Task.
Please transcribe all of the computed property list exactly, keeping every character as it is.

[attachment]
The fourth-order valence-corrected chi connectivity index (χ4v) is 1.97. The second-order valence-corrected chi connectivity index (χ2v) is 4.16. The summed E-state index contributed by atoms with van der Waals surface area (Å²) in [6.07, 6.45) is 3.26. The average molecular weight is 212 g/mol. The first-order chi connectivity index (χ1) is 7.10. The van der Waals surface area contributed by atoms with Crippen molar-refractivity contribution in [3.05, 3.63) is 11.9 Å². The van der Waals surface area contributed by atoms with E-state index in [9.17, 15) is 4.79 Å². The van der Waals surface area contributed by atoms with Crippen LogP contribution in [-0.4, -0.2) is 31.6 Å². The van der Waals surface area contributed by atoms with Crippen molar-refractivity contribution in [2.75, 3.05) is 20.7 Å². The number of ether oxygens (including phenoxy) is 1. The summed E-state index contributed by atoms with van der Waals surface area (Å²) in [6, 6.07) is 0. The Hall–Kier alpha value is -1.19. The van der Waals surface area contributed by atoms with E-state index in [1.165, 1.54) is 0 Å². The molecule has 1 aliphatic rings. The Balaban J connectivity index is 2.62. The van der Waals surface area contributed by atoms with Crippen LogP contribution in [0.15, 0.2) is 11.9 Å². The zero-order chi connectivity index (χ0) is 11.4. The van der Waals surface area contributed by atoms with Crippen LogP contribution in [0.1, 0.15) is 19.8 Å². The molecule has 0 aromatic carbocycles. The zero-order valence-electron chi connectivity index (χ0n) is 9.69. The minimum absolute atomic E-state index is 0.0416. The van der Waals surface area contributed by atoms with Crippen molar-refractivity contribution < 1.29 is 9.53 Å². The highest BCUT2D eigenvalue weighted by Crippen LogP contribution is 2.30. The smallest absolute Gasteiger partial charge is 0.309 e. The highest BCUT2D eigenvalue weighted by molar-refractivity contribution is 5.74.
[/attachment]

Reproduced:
The fourth-order valence-corrected chi connectivity index (χ4v) is 1.97. The second-order valence-corrected chi connectivity index (χ2v) is 4.16. The summed E-state index contributed by atoms with van der Waals surface area (Å²) in [6.07, 6.45) is 3.26. The average molecular weight is 212 g/mol. The first-order chi connectivity index (χ1) is 7.10. The van der Waals surface area contributed by atoms with Crippen molar-refractivity contribution in [3.05, 3.63) is 11.9 Å². The van der Waals surface area contributed by atoms with E-state index in [9.17, 15) is 4.79 Å². The van der Waals surface area contributed by atoms with Crippen LogP contribution in [-0.4, -0.2) is 31.6 Å². The van der Waals surface area contributed by atoms with Crippen molar-refractivity contribution in [2.75, 3.05) is 20.7 Å². The number of ether oxygens (including phenoxy) is 1. The summed E-state index contributed by atoms with van der Waals surface area (Å²) in [6, 6.07) is 0. The Hall–Kier alpha value is -1.19. The van der Waals surface area contributed by atoms with E-state index in [1.165, 1.54) is 0 Å². The molecule has 1 aliphatic rings. The Balaban J connectivity index is 2.62. The van der Waals surface area contributed by atoms with Crippen LogP contribution in [0.15, 0.2) is 11.9 Å². The zero-order chi connectivity index (χ0) is 11.4. The van der Waals surface area contributed by atoms with Crippen LogP contribution in [0.1, 0.15) is 19.8 Å². The molecule has 0 aromatic carbocycles. The zero-order valence-electron chi connectivity index (χ0n) is 9.69. The minimum absolute atomic E-state index is 0.0416. The van der Waals surface area contributed by atoms with Crippen molar-refractivity contribution < 1.29 is 9.53 Å². The highest BCUT2D eigenvalue weighted by Crippen LogP contribution is 2.30. The smallest absolute Gasteiger partial charge is 0.309 e. The highest BCUT2D eigenvalue weighted by molar-refractivity contribution is 5.74.